LAURA JARRETT, CNN ANCHOR, "EARLY START": It's going to end up in court, but the legal hook here is actually pretty straightforward. And like Dr. Offit, my question is why the president didn't do all of this sooner if he believes he has the legal authority to do so. And it's pretty clear that he does.

He's using the agency known as OSHA that, obviously, protects workplace safety laws, enacts those laws all the time, has already done it in this pandemic. And the idea here is, like, look, COVID is presenting a grave danger to public health. Right?

And so their legal hook is to use it like that, to have an emergency temporary rule that doesn't have to go through the usual public notice and comment and gets around some of the bureaucracy that we usually see around these things.

What it seems to be is that they are doing this for businesses that perhaps wanted to do it all along but were perhaps afraid of lawsuits. And this gives them the legal cover to finally pull the trigger that they wanted to probably do months ago.

BERMAN: Laura, just remind me, there's a little thing called Supreme Court precedent here also, correct?

JARRETT: There is, and the Supreme Court, as you know, John, as a scholar of the Supreme Court yourself, I'm sure, goes back to 1905 with smallpox and the Supreme Court saying that Massachusetts could have a vaccine mandate.

We know that other states do this. We've seen Los Angeles now doing this in the school context. We've seen other courts already doing this for colleges and students that have tried to protest against vaccine requirements. So we know that this is legal.

And again, the question is, why not do this weeks ago when the Delta variant was surging?

KEILAR: Yes, I wonder, Dr. Offit, about some of the school provisions here where you are seeing -- and, you know, part of this is political, as well. But part of it is very real, that they are going to say, Look, if you're in a school district where you have an anti-mask governor who is penalizing school districts and is withholding pay for teachers and administrators if they impose a mask requirement, the -- it's going to be made up. The federal government is going to make sure that those folks get paid.

How essential do you think that is going to be on the public health side of things in making sure that, you know, kids are wearing masks?

OFFIT: It is remarkable, isn't it? I mean, for children less than 12, because we don't have a vaccine yet, the only chance they have to avoid this virus is to wear a mask, which clearly works.

And then you have, you know, governors who say, no, no. We want to tie both hands behind their back. We want to give them every chance to catch this infection. It is remarkable.

And there was recently a publication out in "Morbidity & Mortality Report," which is a CDC publication, talking about an outbreak in Marin County, California, where the teacher wasn't vaccinated, didn't wear a mask and then -- then was infected and taught for a couple days. She infected half her class, and they proceeded to infect other children.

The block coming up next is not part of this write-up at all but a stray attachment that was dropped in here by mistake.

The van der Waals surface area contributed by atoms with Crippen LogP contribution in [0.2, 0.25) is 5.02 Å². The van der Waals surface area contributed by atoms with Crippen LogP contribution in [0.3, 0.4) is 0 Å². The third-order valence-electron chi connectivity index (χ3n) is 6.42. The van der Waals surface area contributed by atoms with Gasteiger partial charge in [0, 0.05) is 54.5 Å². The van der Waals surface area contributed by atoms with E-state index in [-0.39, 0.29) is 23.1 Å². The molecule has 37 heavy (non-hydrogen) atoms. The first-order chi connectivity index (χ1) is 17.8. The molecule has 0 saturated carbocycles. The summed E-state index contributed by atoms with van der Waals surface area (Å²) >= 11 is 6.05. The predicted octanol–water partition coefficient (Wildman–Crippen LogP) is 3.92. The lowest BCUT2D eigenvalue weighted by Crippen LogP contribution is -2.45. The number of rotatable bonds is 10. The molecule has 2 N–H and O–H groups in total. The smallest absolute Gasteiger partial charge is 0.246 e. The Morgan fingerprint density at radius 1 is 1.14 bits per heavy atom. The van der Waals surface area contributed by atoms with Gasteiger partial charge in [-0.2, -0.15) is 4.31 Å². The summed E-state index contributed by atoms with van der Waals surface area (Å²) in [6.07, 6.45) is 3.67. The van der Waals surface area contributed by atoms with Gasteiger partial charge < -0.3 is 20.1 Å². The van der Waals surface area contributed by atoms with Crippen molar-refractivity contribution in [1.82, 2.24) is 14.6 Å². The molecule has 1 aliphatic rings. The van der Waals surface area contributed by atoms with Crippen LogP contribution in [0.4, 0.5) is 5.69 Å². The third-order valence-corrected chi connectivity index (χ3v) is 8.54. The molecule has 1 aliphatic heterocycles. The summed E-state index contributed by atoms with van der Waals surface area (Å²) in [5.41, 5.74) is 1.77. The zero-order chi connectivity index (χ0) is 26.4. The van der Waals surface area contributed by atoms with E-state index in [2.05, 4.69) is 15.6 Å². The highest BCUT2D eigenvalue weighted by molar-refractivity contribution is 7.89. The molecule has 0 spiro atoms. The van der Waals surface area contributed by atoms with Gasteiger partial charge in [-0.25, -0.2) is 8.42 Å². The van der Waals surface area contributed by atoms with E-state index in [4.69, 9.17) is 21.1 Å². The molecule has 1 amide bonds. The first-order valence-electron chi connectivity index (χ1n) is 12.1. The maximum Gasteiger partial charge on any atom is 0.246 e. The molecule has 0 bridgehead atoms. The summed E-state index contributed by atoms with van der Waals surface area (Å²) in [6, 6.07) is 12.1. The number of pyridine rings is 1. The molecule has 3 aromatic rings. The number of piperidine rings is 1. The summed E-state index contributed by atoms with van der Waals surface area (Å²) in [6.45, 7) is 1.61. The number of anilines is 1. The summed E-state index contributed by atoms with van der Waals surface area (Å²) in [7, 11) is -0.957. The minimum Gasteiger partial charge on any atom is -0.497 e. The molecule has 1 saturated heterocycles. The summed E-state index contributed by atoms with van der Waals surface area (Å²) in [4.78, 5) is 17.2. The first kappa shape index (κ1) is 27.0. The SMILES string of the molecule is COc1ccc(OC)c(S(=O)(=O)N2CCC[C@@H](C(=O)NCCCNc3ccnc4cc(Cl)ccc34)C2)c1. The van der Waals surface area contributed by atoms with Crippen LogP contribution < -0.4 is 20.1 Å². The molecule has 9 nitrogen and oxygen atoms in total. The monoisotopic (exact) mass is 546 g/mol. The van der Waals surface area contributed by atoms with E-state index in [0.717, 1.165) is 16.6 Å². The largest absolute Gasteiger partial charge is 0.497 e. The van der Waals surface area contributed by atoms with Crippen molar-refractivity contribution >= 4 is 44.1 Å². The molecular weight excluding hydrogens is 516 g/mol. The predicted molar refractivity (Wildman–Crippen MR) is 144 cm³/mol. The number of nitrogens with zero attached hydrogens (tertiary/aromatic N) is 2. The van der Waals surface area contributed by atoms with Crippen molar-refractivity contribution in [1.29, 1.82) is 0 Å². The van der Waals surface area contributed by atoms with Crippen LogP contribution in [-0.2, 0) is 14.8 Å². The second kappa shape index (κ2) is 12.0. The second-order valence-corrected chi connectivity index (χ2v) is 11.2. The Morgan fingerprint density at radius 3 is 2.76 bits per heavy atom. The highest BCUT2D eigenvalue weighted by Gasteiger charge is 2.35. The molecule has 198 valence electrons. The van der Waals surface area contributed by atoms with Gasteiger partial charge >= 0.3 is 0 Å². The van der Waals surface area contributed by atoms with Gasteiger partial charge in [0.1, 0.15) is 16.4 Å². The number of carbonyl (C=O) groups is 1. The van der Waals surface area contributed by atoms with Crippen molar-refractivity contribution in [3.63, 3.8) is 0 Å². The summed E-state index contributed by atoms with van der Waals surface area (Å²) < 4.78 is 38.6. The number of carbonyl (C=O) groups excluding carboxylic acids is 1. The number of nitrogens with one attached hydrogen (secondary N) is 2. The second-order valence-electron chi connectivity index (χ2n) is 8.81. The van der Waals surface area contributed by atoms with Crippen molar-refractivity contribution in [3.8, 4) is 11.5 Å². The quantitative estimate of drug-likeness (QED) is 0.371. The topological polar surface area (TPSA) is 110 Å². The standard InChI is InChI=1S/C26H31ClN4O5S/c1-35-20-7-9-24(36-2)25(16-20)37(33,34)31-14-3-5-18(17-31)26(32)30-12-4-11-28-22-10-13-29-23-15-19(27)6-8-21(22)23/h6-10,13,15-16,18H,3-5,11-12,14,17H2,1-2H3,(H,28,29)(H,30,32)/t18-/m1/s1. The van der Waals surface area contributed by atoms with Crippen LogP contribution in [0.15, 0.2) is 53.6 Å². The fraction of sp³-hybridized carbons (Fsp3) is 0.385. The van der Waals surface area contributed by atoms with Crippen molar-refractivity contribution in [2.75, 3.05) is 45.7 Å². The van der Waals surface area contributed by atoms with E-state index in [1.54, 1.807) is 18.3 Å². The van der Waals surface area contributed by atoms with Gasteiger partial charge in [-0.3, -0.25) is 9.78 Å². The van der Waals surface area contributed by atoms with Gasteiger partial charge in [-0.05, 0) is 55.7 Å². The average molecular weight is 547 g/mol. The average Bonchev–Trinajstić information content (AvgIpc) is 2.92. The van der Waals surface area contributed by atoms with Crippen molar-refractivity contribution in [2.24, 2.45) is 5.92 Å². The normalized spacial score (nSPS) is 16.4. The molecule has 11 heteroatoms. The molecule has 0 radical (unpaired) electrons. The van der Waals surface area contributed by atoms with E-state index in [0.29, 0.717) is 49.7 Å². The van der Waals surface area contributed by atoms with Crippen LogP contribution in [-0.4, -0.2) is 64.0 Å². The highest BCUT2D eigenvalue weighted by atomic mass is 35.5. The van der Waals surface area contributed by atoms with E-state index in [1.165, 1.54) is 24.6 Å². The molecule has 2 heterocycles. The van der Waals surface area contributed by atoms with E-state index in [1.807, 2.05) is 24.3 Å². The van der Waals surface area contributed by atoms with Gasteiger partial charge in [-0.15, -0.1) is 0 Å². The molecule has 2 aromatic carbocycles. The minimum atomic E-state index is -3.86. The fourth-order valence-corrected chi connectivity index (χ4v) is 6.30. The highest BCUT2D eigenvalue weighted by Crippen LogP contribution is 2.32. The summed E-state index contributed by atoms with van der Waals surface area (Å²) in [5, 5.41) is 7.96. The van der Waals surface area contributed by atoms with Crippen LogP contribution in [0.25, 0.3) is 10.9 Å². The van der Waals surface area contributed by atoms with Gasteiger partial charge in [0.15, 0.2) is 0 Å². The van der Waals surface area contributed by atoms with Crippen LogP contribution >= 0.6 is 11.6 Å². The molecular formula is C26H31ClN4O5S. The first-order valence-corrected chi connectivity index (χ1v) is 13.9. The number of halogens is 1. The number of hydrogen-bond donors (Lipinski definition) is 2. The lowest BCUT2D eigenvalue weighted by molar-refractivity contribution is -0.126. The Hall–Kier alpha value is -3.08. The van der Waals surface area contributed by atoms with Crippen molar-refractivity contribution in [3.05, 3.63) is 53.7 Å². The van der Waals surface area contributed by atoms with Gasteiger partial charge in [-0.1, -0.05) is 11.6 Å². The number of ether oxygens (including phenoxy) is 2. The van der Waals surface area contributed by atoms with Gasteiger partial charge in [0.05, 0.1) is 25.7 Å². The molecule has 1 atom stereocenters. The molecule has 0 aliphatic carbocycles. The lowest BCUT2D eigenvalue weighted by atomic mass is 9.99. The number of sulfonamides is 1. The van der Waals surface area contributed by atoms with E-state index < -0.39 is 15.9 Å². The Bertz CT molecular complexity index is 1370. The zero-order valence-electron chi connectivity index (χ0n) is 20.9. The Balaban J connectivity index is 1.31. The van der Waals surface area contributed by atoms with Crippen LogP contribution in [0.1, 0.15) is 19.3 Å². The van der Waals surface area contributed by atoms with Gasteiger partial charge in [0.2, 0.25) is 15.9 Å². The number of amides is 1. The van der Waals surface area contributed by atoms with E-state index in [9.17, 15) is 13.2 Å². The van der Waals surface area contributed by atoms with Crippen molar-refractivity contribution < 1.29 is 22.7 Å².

I mean, it's just -- it's remarkable to me that our children are precious. We know how important it is to have on-site education as distinct from virtual learning. We should do everything to maintain that by masking and making sure that the teachers are all vaccinated and for children over 12, that they're all vaccinated. It's -- it's just hard to watch.

BERMAN: Dr. Offit -- and I think this bears re-enforcing here -- remind people who is getting serious illness from COVID right now? Who are the patients in the hospital with COVID?

OFFIT: Right. So initially, I mean, it was obviously people who were -- who were older. So we had 93 percent of the deaths from people over 55.

Now you're starting to see this become a childhood illness. I mean, 27 percent of all cases now are in children. There were 250,000 cases of infections in children last week and 200,000 the year before that.

And although the hospitalization rates are lower as compared to an older person and the death rates are lower, still, when you're talking about those kinds of numbers, a 2 percent hospitalization rate means a couple thousand to 4,000 children are being hospitalized each week. And the death rate of 0.03 percent still means that there's going to be 7 to 10 children who could die every day.

So this is a now -- I think one can consider this a disease of children, and we need to protect our children; and we're not doing that.

I mean, I was on service a few weeks ago, and we admitted a number of children who were 12 to 17 years of age. And the frustration was not only that they weren't vaccinated but their parents weren't vaccinated, which is another way to protect them. It's just so hard.

There's so much in medicine we don't know. There's so much we can't do. This we know. This we can do, and yet many people just choose not to do it.

BERMAN: Right. And again, the people hospitalized are unvaccinated. I mean, this is a serious illness of the unvaccinated almost exclusively at this point.

KEILAR: Yes, it really is. Dr. Offit -- sorry, Dr. Offit.